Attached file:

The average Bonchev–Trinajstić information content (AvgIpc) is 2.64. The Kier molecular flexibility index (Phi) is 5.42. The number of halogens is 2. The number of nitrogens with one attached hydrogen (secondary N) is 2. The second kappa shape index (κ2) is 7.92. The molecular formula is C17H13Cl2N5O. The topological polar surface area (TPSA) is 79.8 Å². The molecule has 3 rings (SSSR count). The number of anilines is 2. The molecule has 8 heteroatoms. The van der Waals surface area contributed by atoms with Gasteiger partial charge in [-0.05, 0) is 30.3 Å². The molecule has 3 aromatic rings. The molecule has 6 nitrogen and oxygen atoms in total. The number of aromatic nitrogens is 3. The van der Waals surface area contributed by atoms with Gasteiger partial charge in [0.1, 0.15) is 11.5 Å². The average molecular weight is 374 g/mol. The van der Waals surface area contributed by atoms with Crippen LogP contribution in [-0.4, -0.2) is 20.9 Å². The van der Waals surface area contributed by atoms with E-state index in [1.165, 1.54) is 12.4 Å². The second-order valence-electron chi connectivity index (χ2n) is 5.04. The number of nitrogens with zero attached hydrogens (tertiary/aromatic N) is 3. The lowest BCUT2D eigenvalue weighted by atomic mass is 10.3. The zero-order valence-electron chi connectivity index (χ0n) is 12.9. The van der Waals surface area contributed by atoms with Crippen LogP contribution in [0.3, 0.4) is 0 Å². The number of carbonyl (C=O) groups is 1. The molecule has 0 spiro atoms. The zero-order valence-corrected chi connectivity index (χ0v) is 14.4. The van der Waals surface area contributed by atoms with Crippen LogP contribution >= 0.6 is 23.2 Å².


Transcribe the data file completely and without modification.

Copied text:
The average Bonchev–Trinajstić information content (AvgIpc) is 2.64. The Kier molecular flexibility index (Phi) is 5.42. The number of halogens is 2. The number of nitrogens with one attached hydrogen (secondary N) is 2. The second kappa shape index (κ2) is 7.92. The molecular formula is C17H13Cl2N5O. The topological polar surface area (TPSA) is 79.8 Å². The molecule has 3 rings (SSSR count). The number of anilines is 2. The molecule has 8 heteroatoms. The van der Waals surface area contributed by atoms with Gasteiger partial charge in [-0.05, 0) is 30.3 Å². The molecule has 3 aromatic rings. The molecule has 6 nitrogen and oxygen atoms in total. The number of aromatic nitrogens is 3. The van der Waals surface area contributed by atoms with Gasteiger partial charge in [0.1, 0.15) is 11.5 Å². The average molecular weight is 374 g/mol. The van der Waals surface area contributed by atoms with Crippen LogP contribution in [-0.4, -0.2) is 20.9 Å². The van der Waals surface area contributed by atoms with E-state index in [1.165, 1.54) is 12.4 Å². The second-order valence-electron chi connectivity index (χ2n) is 5.04. The number of nitrogens with zero attached hydrogens (tertiary/aromatic N) is 3. The lowest BCUT2D eigenvalue weighted by atomic mass is 10.3. The zero-order valence-electron chi connectivity index (χ0n) is 12.9. The van der Waals surface area contributed by atoms with Crippen LogP contribution in [0.3, 0.4) is 0 Å². The number of carbonyl (C=O) groups is 1. The molecule has 0 spiro atoms. The zero-order valence-corrected chi connectivity index (χ0v) is 14.4. The van der Waals surface area contributed by atoms with Crippen LogP contribution >= 0.6 is 23.2 Å².